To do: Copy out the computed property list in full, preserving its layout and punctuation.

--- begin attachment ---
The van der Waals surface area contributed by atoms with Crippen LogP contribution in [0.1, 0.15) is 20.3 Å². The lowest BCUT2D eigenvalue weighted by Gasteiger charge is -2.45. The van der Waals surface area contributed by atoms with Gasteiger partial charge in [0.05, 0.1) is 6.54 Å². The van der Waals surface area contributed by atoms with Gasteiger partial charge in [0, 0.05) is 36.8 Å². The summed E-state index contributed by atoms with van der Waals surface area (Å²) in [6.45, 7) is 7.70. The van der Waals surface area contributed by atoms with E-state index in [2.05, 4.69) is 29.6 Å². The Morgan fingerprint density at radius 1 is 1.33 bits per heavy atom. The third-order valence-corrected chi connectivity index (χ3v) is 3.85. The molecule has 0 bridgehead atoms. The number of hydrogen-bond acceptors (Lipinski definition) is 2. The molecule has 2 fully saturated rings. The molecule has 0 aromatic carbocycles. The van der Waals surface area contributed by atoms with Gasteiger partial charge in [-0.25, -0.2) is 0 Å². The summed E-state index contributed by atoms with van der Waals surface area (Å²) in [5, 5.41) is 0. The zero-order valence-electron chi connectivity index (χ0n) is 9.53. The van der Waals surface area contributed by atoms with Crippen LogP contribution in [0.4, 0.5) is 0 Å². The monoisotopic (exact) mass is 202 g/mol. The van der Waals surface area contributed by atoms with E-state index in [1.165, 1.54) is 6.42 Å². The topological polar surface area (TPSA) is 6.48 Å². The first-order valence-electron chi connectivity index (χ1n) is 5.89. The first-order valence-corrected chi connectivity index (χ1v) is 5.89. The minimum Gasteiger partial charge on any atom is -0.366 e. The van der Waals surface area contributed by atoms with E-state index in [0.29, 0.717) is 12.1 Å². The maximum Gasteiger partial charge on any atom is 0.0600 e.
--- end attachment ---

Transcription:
The van der Waals surface area contributed by atoms with Crippen LogP contribution in [0.1, 0.15) is 20.3 Å². The lowest BCUT2D eigenvalue weighted by Gasteiger charge is -2.45. The van der Waals surface area contributed by atoms with Gasteiger partial charge in [0.05, 0.1) is 6.54 Å². The van der Waals surface area contributed by atoms with Gasteiger partial charge in [0, 0.05) is 36.8 Å². The summed E-state index contributed by atoms with van der Waals surface area (Å²) in [6.45, 7) is 7.70. The van der Waals surface area contributed by atoms with E-state index in [2.05, 4.69) is 29.6 Å². The Morgan fingerprint density at radius 1 is 1.33 bits per heavy atom. The third-order valence-corrected chi connectivity index (χ3v) is 3.85. The molecule has 0 bridgehead atoms. The number of hydrogen-bond acceptors (Lipinski definition) is 2. The molecule has 2 fully saturated rings. The molecule has 0 aromatic carbocycles. The van der Waals surface area contributed by atoms with Gasteiger partial charge in [-0.25, -0.2) is 0 Å². The summed E-state index contributed by atoms with van der Waals surface area (Å²) in [5, 5.41) is 0. The zero-order valence-electron chi connectivity index (χ0n) is 9.53. The van der Waals surface area contributed by atoms with Crippen LogP contribution in [0.4, 0.5) is 0 Å². The monoisotopic (exact) mass is 202 g/mol. The van der Waals surface area contributed by atoms with E-state index in [1.165, 1.54) is 6.42 Å². The topological polar surface area (TPSA) is 6.48 Å². The first-order valence-electron chi connectivity index (χ1n) is 5.89. The first-order valence-corrected chi connectivity index (χ1v) is 5.89. The minimum Gasteiger partial charge on any atom is -0.366 e. The van der Waals surface area contributed by atoms with E-state index in [0.29, 0.717) is 12.1 Å². The maximum Gasteiger partial charge on any atom is 0.0600 e.